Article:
Thursday, July 29, 2010

Kate Journal #4

May 2, 2010: Week 4

This weekend has been an absolute whirlwind. Contrary to popular belief, the “island time,” slow moving way of life has not made its way into my daily schedule quite yet…yes schedule. My days are not always as planned but go a little something like this…I wake up most mornings around 5:00am to birds chirping outside then at 5:30am to blasting music from my native Roatan neighbor. Sometimes she plays Christian music and belts it out, sometimes drumming, or even Akon “sexy bitch”..very classy. Its become so convenient for waking up that I no longer use an alarm. I start my workout around 5:35am, hospital/clinic work 7:30am-2pm, meeting with Jose who lives next door to practice my Spanish or 10 year-old Aimee, anyone really/or study Spanish, 5-7pm coach soccer and teach English at bilingual school, then eat dinner and head to bed around 9pm. I thought I was a grandma before when I went to bed at 11pm but am starting to realize I am definitely a grandma now.

Friday was a very busy day at the hospital. We had 30 or so patients come in with various ailments although the most common have been upper repertory infections, diarrhea, flu, cough, parasites with occasional malaria, scabies and cuts that have become very infected. I am learning about all the treatments and testing for the most common diseases in Roatan. In the United States we tend to do multiple tests when a doctor has an inkling about a disease, then follow with treatment. In Roatan testing like MRI, Xrays, are not available, or cost too much here so the most cost effective way is to do treatment right away. This system obviously would not work in the United States but saves many families a lot of money on the island, especially since the interventions are very low maintenance and cost effective. Most recently we have seen a lot of young mothers who are on baby 3 by age 19. Global healing is starting to counsel these women to “close the shop down” as we call it especially if it’s a low resource family and educate them on reproductive health resources and correct usage of those resources.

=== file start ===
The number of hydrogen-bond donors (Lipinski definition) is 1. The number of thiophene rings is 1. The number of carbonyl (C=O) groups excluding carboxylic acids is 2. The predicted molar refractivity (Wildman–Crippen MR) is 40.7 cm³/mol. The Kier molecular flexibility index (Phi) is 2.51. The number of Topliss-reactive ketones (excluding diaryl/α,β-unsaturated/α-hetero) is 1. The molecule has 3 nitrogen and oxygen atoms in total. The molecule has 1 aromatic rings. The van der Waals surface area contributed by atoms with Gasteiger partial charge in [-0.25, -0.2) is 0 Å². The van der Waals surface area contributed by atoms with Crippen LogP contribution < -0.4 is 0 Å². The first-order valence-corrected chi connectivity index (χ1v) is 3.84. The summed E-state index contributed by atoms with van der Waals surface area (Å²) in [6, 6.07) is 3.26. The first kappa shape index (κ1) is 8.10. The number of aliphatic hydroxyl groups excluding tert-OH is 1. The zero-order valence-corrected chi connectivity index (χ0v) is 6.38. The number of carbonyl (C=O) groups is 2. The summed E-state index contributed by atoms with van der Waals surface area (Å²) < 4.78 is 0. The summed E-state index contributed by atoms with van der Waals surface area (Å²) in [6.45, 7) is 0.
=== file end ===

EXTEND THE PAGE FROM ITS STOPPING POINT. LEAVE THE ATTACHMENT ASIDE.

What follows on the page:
Work at the clinic ended around 1pm, then I immediately started to pack for a weekend retreat in la ceiba with Raul, Maddie and Sain for their last weekend here before they return to the states to finish med school and nursing school. I basically packed sunscreen, bathing suit and a camera plus the clothes on my back for the one-day venture on the main land. We headed to the Ferry for our hour-long ride to La Ceiba to go rafting and cliff jumping in the mountains. I awoke from the Ferry ride red as a tomato as we approached the main land. Before the trip to Roatan I was trying to stay out of the sun as much as possible so my white skin was pretty surprised by the blazing sun burning it to death.

The main land smelled like diesel and like any developing major city it had busy dirt streets, open markets and people everywhere you look. We took a taxi up the mountain for our 40-minute drive to Jungle River. The ride to the cabin was full of bumps and dirt holes, and im pretty sure by the time I got there my butt had about 10 bruises. From the street we walked down a few concrete steps to our cabin literally on the river. There was a beautiful red parrot that greeted us upon our entrance as well as the 2 main locals that ran the rafting business. We immediately stripped off our clothes and ran onto the huge boulders/cliffs that were around 60 feet high to jump into the river. When jumping off large objects I have realized there is a short window of time where I will actually do it (about 5 seconds) so I try not to think and just do. We then ventured down the river climbing up rocks, the sky scraping mountains filled with luscious green trees (anything we could). Raul is my monkey climbing friend so we usually explore most places we go by climbing and jumping, even if its not necessary, and most times its definitely not.